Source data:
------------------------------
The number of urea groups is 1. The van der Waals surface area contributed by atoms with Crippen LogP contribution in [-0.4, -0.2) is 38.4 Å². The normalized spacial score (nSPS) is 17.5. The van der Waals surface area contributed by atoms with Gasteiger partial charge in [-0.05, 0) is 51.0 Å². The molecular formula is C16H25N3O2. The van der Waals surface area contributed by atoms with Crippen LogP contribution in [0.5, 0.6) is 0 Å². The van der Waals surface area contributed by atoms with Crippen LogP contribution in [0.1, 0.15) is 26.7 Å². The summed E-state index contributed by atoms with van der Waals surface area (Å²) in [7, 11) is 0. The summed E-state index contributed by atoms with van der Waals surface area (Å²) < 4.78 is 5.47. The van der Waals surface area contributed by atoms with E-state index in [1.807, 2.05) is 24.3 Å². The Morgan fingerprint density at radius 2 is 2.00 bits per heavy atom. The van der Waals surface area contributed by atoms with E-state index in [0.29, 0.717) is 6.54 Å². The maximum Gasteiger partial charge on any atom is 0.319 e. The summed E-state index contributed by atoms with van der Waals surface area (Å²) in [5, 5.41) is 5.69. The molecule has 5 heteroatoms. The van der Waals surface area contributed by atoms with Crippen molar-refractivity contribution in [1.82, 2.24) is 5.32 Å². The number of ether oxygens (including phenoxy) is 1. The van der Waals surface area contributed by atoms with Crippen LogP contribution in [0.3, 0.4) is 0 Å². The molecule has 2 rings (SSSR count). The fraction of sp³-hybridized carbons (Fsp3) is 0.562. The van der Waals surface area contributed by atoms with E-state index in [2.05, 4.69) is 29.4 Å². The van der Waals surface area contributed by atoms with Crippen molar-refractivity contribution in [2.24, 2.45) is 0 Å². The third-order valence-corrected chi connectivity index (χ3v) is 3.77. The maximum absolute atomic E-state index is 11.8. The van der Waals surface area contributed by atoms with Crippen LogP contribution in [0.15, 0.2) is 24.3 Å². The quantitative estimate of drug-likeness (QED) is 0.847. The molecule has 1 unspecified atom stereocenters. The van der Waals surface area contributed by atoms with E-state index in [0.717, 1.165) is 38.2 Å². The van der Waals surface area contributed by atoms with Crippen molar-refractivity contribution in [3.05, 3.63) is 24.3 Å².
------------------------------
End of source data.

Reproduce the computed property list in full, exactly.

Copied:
The number of urea groups is 1. The van der Waals surface area contributed by atoms with Crippen LogP contribution in [-0.4, -0.2) is 38.4 Å². The normalized spacial score (nSPS) is 17.5. The van der Waals surface area contributed by atoms with Gasteiger partial charge in [-0.05, 0) is 51.0 Å². The molecular formula is C16H25N3O2. The van der Waals surface area contributed by atoms with Crippen LogP contribution in [0.5, 0.6) is 0 Å². The van der Waals surface area contributed by atoms with Crippen LogP contribution in [0.1, 0.15) is 26.7 Å². The summed E-state index contributed by atoms with van der Waals surface area (Å²) in [7, 11) is 0. The summed E-state index contributed by atoms with van der Waals surface area (Å²) < 4.78 is 5.47. The van der Waals surface area contributed by atoms with E-state index in [1.807, 2.05) is 24.3 Å². The Morgan fingerprint density at radius 2 is 2.00 bits per heavy atom. The van der Waals surface area contributed by atoms with E-state index in [0.29, 0.717) is 6.54 Å². The maximum Gasteiger partial charge on any atom is 0.319 e. The summed E-state index contributed by atoms with van der Waals surface area (Å²) in [5, 5.41) is 5.69. The molecule has 5 heteroatoms. The van der Waals surface area contributed by atoms with Crippen molar-refractivity contribution in [1.82, 2.24) is 5.32 Å². The number of ether oxygens (including phenoxy) is 1. The van der Waals surface area contributed by atoms with Crippen LogP contribution in [0.3, 0.4) is 0 Å². The molecule has 2 rings (SSSR count). The fraction of sp³-hybridized carbons (Fsp3) is 0.562. The van der Waals surface area contributed by atoms with E-state index in [2.05, 4.69) is 29.4 Å². The van der Waals surface area contributed by atoms with Crippen molar-refractivity contribution in [2.24, 2.45) is 0 Å². The third-order valence-corrected chi connectivity index (χ3v) is 3.77. The maximum absolute atomic E-state index is 11.8. The van der Waals surface area contributed by atoms with Crippen LogP contribution in [0.15, 0.2) is 24.3 Å². The quantitative estimate of drug-likeness (QED) is 0.847. The molecule has 1 unspecified atom stereocenters. The van der Waals surface area contributed by atoms with E-state index in [0.717, 1.165) is 38.2 Å². The van der Waals surface area contributed by atoms with Crippen molar-refractivity contribution in [3.05, 3.63) is 24.3 Å².